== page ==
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BJOG. 2017 Sep;124 Suppl 4:35-43. doi: 10.1111/1471-0528.14758.

Design and development of the BD Odon DeviceTM : a human factors evaluation process.

Author information

1
Department of Obstetrics and Gynaecology, North Bristol NHS Trust, Southmead Hospital, Bristol, UK.
2
School of Clinical Sciences, University of Bristol, Bristol, UK.
3
Preanalytical Systems, BD, Franklin Lakes, NJ, USA.
4
Inventor of BD Odon Device, Banfield, Buenos Aires, Argentina.
5
School of Social and Community Medicine, University of Bristol, Bristol, UK.
6
R&D Department, BD, Singapore, Singapore.
7
Global Health, BD, Franklin Lakes, NJ, USA.
8
Corporate Affairs, BD, Franklin Lakes, NJ, USA.

Abstract

OBJECTIVE:

To (1) determine how intended users interact with and use the BD Odon Device in simulation, (2) use these findings to alter progressively the design of the BD Odon Device and (3) validate that these changes have improved the ability of practitioners to use the BD Odon Device.

DESIGN:

Human factors evaluation study.

SETTING:

Simulation suite designed to mimic delivery room.

POPULATION OR SAMPLE:

Three hundred and ninety simulated operative births, performed by 100 practising clinicians.

METHODS:

Simulated operative vaginal births performed using the BD Odon Device and the device Instructions for use were subjected to three formative human factors evaluations and one human factors validation test. Following each evaluation, findings were reviewed and the design of the BD Odon Device and Instructions for use were modified.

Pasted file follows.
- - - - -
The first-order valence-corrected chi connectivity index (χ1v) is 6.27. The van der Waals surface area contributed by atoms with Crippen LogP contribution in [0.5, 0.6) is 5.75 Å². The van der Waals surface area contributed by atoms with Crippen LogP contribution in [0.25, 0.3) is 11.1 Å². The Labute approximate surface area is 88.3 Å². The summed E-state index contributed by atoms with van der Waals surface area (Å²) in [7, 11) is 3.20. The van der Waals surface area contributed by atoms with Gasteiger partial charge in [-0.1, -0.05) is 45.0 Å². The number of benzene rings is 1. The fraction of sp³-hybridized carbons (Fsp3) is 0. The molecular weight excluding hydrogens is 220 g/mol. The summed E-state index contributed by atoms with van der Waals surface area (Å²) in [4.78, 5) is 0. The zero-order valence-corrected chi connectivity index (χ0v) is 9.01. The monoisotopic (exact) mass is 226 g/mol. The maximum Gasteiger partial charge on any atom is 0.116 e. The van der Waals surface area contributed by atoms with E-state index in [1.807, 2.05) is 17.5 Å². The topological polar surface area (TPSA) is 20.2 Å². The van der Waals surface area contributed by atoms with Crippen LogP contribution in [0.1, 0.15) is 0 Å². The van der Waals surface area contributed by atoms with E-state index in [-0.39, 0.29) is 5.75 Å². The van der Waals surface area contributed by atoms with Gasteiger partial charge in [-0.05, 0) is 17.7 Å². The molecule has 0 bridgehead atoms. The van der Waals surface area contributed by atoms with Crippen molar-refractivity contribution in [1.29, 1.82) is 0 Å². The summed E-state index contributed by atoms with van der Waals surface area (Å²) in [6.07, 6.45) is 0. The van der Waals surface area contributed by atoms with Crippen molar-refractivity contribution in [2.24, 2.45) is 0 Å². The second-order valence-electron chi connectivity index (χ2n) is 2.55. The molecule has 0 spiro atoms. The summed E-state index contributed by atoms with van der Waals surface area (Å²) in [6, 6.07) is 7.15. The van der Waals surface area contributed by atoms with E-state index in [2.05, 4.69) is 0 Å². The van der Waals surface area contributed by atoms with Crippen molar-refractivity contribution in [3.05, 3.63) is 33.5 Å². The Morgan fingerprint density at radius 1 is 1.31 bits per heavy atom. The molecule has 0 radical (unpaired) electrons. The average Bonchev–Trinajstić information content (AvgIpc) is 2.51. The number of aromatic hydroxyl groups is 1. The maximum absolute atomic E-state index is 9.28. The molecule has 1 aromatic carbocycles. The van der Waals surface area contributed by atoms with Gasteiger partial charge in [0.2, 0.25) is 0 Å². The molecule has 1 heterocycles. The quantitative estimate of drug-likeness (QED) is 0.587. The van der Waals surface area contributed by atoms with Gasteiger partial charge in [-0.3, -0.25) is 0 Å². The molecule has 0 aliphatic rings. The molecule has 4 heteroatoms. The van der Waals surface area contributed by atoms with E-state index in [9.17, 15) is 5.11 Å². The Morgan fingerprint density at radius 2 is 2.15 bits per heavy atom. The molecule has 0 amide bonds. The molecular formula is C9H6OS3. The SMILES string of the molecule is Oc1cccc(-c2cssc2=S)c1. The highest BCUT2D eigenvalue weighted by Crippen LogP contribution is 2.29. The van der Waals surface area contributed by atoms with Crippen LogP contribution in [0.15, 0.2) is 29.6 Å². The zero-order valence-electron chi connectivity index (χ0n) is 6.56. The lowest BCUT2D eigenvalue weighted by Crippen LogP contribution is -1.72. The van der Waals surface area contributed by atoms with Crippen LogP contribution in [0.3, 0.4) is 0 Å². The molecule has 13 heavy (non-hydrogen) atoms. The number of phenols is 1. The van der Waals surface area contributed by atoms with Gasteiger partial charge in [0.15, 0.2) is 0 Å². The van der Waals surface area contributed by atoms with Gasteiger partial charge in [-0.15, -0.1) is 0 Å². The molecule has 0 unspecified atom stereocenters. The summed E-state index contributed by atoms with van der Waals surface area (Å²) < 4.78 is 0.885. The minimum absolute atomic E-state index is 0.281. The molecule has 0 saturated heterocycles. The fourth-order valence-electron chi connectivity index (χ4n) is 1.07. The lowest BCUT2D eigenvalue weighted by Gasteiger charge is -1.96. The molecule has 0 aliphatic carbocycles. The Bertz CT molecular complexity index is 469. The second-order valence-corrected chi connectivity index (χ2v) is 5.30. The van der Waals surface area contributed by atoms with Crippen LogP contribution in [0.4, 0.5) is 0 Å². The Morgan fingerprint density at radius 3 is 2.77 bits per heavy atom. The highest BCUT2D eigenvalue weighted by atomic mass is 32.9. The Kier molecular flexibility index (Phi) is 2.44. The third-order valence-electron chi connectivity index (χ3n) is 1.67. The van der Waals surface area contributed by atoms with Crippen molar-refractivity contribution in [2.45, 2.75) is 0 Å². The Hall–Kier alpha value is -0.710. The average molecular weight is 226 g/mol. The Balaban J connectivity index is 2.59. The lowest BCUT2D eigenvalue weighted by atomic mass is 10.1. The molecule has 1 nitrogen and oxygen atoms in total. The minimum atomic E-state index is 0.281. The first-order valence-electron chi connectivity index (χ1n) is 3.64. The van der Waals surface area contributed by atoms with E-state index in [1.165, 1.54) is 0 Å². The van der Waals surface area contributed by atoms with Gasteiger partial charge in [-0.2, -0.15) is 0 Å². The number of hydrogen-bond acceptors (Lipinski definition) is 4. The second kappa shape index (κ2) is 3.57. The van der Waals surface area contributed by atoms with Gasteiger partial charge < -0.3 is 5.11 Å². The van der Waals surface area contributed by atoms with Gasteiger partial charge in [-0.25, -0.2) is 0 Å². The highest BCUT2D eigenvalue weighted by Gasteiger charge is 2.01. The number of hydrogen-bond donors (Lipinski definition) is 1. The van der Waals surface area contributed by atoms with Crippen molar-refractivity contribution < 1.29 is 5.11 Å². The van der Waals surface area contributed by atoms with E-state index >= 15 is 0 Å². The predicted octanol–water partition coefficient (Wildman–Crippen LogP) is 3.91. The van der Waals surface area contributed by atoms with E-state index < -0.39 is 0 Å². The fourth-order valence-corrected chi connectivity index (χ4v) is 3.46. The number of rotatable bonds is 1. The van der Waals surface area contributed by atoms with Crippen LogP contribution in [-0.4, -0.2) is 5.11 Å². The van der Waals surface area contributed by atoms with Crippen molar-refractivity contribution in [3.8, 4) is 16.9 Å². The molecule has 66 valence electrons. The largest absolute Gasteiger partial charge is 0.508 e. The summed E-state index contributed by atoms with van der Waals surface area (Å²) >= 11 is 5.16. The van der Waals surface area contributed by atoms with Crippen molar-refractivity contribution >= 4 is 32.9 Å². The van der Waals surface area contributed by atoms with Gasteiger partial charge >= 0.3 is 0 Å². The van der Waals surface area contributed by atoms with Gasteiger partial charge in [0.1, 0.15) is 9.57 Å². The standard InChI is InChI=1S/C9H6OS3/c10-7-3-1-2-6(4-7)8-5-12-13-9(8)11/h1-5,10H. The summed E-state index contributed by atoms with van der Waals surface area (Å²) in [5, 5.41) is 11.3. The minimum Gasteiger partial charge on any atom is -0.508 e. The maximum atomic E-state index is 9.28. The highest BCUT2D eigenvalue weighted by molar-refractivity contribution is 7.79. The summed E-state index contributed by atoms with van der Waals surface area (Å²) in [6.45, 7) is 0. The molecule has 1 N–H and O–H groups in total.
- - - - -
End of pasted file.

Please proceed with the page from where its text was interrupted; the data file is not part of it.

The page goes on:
MAIN OUTCOME MEASURES:

Successful performance of an operative vaginal birth using the BD Odon Device in accordance with provided training and Instructions for use.

RESULTS:

Using version two of the BD Odon Device, and following exposure to face-to-face training and written instructions, 25% of accouchers were able successfully to perform a simulated operative vaginal birth. In the final evaluation, following device design and training material alterations, all accouchers were able successfully to perform a simulated operative vaginal birth using version four of the BD Odon Device.

CONCLUSIONS:

Human factors evaluations have enabled a multi-professional device and training materials design team to alter the design of the BD Odon Device and the Instructions for use in an evidence-based fashion. This process has resulted in a device which has a predictable and likely safe pattern of use.

TWEETABLE ABSTRACT:

Human Factors evaluations help make the BD Odon Device safe and usable for clinical practice.

KEYWORDS:

BD Odon Device; human factors; improvements; use

PMID:
28940874
DOI:
10.1111/1471-0528.14758
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